Pericles taught his fellow Athenians to strive together for the glory of Athens, so that their city and eventual empire would become the envy of the whole earth and be remembered throughout time as the most glorious kingdom the world had ever known. By this, Pericles exclaimed, all Athenians would share in Athens’ glory and obtain fame and immortality for themselves. Periclean democracy, unlike Cleisthenes’ democracy, really did offer the hope of immortality to all Athenians. It didn’t matter if you were an aristocrat or a commoner, an extraordinary individual or a very ordinary individual, a man of means or a poor man eking out a meager existence. Everyone had the same opportunity to obtain glory by working together for the glory of Athens.


In his famous Funeral Oration, given in honor of Athenian soldiers who had fallen during the Peloponnesian War, Pericles explained how these brave warriors had earned immortality—“praise that never grows old”—by making the ultimate sacrifice for the “common good” of their glorious Athens. He went on to challenge his fellow Athenians to follow their examples by pursuing the same kind of immortality, an immortality no longer reserved for epic heroes alone, like Homer’s Achilles and Ulysses, but to all Athenians willing to “look upon the power of [their] city and become her lovers,” so much so that they too are willing to sacrifice all for the greatness of Athens.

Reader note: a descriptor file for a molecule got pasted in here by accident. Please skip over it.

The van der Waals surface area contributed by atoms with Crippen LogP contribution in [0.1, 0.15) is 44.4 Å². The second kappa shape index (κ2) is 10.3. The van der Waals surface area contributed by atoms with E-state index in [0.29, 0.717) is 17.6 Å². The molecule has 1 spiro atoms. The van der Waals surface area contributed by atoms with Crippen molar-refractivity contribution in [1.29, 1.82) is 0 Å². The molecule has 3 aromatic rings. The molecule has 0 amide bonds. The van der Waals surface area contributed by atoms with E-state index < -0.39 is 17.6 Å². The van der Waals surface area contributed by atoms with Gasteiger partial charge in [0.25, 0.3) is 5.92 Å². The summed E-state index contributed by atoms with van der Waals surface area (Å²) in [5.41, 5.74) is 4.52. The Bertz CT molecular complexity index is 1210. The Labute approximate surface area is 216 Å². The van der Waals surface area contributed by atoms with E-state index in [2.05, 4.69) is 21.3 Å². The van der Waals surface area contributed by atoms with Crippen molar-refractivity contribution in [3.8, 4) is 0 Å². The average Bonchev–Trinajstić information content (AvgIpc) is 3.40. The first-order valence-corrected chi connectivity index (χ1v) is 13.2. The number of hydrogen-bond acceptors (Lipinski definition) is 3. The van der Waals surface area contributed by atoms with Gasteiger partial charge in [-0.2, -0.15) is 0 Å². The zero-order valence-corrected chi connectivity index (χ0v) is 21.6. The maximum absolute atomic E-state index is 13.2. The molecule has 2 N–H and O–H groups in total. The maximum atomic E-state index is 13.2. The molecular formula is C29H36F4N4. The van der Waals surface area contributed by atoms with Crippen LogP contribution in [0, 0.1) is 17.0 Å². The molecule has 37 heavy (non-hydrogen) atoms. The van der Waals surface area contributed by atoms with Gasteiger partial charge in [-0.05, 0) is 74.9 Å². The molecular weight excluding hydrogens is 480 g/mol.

How eerily similar this all sounds to Babel’s ill-fated tower builders, who called the people of the world together in order to make a name for themselves by building a great tower (Genesis 11:4). Pericles, likewise, called the people of Athens together in order to make a name for themselves by building a great city. In both instances the motive was the same, the glory of man rather than the glory of God, for which man was created.


Even more eerie to us than the similarity between Pericles and the builders of the Tower of Babel ought to be the similarity between Pericles and our former populist president’s MAGA Movement. Donald Trump won the presidency in 2016 by calling Americans to come together at the polls to “Make America Great Again!” Once again, the motive is the same as that of Babel’s tower builders and the Athenian Empire building Pericles; it is the glory of man rather than the glory of God. The only difference is Trump called us together to build for our own glory a greater America, not a great tower or a greater Athens. It is imperative, therefore, that we ask ourselves what is the proper motto and motive for Christians in today’s America. Is it, as Trump touts and the MAGA Movement contends, to “Make America Great Again”? Or should it be: “May America Glorify God Again”? I believe it is the latter, not the former. What do you believe?

Don Walton